not assuming any risk that we shouldn’t.
|Our claims (property and casualty) are relatively predictable within a narrow margin from year to year.|
|We currently take an active role in managing our claims and we have the staff and are not
opposed to taking a more active role.
|We are willing to learn and comply with all statutory requirements necessary to manage our own claims and losses.|
|We have access to and a relationship with counsel well-versed in insurance law and
property and casualty insurance claims management.
Risk Tolerance Scale (cumulative points):
- 12-24: Low. Seeks to avoid risk. You would want to seek out a traditional or guaranteed cost insurance programs with moderate deductibles.
- 25-36: Medium. You should look into higher deductibles, and may need to be willing to consider some type of retrospective rating plan or other loss sensitive alternative.
- 37-42: High. You are willing to consider a high deductible or loss sensitive program with some form of stop loss. You might consider a Shared Captive type arrangement.
- 43-48: Risk Taker. You will consider high deductible programs with or without a stop loss. Captives and other loss sensitive options will be strongly considered.
Several other questions you should ask yourself:
- How much risk/capital are you willing to retain on any one claim?
- How much risk/capital are you willing to retain in any given year?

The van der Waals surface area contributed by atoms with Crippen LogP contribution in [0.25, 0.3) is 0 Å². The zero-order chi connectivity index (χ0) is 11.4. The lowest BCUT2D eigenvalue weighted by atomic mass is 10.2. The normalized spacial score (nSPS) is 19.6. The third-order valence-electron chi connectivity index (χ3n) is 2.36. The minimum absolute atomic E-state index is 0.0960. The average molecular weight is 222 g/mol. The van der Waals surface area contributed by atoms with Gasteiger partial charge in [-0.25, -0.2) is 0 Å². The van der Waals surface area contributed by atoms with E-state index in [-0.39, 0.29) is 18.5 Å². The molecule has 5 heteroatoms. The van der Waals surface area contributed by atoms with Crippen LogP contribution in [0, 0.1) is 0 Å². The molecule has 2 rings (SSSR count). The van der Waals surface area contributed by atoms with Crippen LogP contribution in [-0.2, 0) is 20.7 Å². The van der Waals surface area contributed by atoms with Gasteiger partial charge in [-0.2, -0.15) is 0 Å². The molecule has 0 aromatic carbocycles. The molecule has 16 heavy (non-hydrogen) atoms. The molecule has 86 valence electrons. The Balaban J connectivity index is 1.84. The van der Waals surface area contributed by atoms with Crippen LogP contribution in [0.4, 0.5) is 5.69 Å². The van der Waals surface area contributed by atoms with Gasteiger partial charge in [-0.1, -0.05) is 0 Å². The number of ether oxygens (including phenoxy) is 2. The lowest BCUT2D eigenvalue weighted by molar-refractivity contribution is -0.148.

Regardless of where you fall on the scale, you should always consider options when evaluating your insurance coverages.
The preceding material is provided for informational purposes only. Before taking any action that could have legal or other important consequences, speak with qualified legal and insurance professionals who can provide guidance that considers your own unique circumstances, including applicable employment laws.
Should You Choose a Deductible or Self- Insured Retention (SIR)?
Deductibles and self-insured retentions are often used interchangeably and while they are similar, there are significant differences.
With a deductible, the Insurance Company will typically pay the claimant the entire amount of the claim, and then seek reimbursement from the insured for the amount of the deductible. The Insurance Company retains control of the defense from the start, including choice of counsel, and has authority to settle a claim with or without the consent of the insured.
Deductibles also typically erode the available limit of insurance. For example, a $1,000,000 policy with a $100,000 deductible would only leave $900,000 in true insurance protection.
Self-insured retentions are available on liability policies only. SIRs allow the insured to control its own defense, and choose counsel for claims within the SIR. In addition, the SIR typically does not erode the limit of liability. On the flip side, the Insurance Company is not obligated to indemnify or provide a defense until the SIR is exhausted. In the event of a claim, the claimant would have to collect the SIR from the insured. The Insurance Company would only be responsible for paying the difference between the settlement and the SIR.
SIRs are only available on larger retentions. It also requires the insured to be more actively involved in the actual defense of a matter from the start.
Many insurance companies like to control the defense of a claim from the start, and most companies will insist on a deductible for smaller retentions.